Dorne really could have been one of the best aspects of Game of Thrones, but they made a right arse of it, and although I sympathise for the actors, they did the right thing in cutting it down to the bare bones. One thing I don’t quite understand is why there have been no repercussions for them killing Myrcella, surely they are aware that healthy teenage girls don’t just drop dead, yet the Lannister’s have turned a blind eye to it, a bit odd if you ask me.

Oldtown

Sam was another character who was at a loose end this season, spending the entire time riding down to Oldtown. I wouldn’t mind the amount of time it took him to get there because he has went from the Wall down to Oldtown in the south, it should be a long journey, however when so many other characters travel at what seems like lightning speed, it is rather unusual that he took so long.

The Sam story is an odd one because I’m not really sure what the point of it all is. He has Gilly with him still, which is fine, we learned further that his dad is an arsehole, which is fine, but beyond that it seems totally disconnected to everything else which is going on. My only assumption would be that Sam is going to find something which is vital to defeating the White Walkers in the many books of the Citadel because beyond that I struggle to see where his story is leading in regards to the main plot.

Iron Isles

The Iron Isles story strand is one of the many that it felt like they had totally dropped from the books, however here it finally was and similarly to the Dorne story, they didn’t really handle it very well. We were introduced to Euron as he killed his brother and then won the Kingsmoot to become King of the Iron Isles, and then he was never to be seen again. We know that he is going to try and woo Daenerys, but he doesn’t have the ships available and she now no longer needs his fleet. My only assumption is that we will get to see a ship battle next season, one of the few types of battle which Game of Thrones hasn’t actually given us yet. It does however seem odd that as far as I can see, the only reason why Euron was introduced was to give Yara and Theon a reason to go and seek out Dany.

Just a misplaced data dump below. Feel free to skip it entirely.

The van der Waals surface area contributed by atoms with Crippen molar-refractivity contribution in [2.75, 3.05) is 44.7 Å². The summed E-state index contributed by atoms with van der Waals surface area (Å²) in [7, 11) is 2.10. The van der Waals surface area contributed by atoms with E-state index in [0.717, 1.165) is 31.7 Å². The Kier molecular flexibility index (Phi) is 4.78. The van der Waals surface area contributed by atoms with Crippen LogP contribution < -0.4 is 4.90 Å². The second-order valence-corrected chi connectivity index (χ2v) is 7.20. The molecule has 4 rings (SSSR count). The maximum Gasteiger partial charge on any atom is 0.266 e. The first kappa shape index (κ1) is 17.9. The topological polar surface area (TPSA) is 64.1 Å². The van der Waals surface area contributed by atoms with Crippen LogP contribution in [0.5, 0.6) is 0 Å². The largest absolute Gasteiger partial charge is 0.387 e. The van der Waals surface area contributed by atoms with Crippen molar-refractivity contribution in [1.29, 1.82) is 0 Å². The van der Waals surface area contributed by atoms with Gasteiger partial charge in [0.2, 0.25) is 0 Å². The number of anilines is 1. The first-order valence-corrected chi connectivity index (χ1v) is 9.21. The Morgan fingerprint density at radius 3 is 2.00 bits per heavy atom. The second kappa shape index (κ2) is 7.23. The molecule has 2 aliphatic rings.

Yara and Theon didn’t really do much in the season, beyond us learning that Yara was a lesbian (big shock…), but they are now a big part of Dany’s trip to Westeros. Yara’s wooing of Dany as she tries to be accepted into her service was a nice little exchange, showing what an actor who can actually act can do, Emilia should pay attention.

Meereen

After six seasons of waiting…it’s finally happening!!! Daenerys is making her way to Westeros, with a big fuck you army! I do find it funny that as soon as they stop following George RR Martin’s work and decide to go out on their own that she actually does what the story has been telling us she was supposedly meant to be doing for a number of years, such a cock tease.

Dany’s season started off with her being dragged back to Vaes Dothrak, where she managed to fuck shit up and start fires, by the time that she actually go back to Meereen she fucked shit up and started some fires, I’m starting to see a trend here. Dany isn’t really my favourite character on the show, I think the biggest problem for me personally is that Emilia Clarke is a terrible actress, along with other lesser things such as the fact that Dany never seems to lose (not since season 1), making it very hard to sympathise with her character.

It is interesting that she is finally heading off to Westeros with her merry band of warriors, however unless there is to be some drastic change, I can’t find myself supporting her in getting the crown, and that isn’t how the character is supposed to play out. Dany should be seen as a protagonist, however all she seems to do is come in, fuck shit up and then bitch about it because people aren’t bending over for her, not likeable traits.

One thing Dany does have though is a trio of badass dragons. The scene in the harbour of Meereen where the dragons attack the one ship of the masters was great and it was nice to finally see all three dragons in action, because we have never really seen what the three dragons are capable of in regards to taking on an army.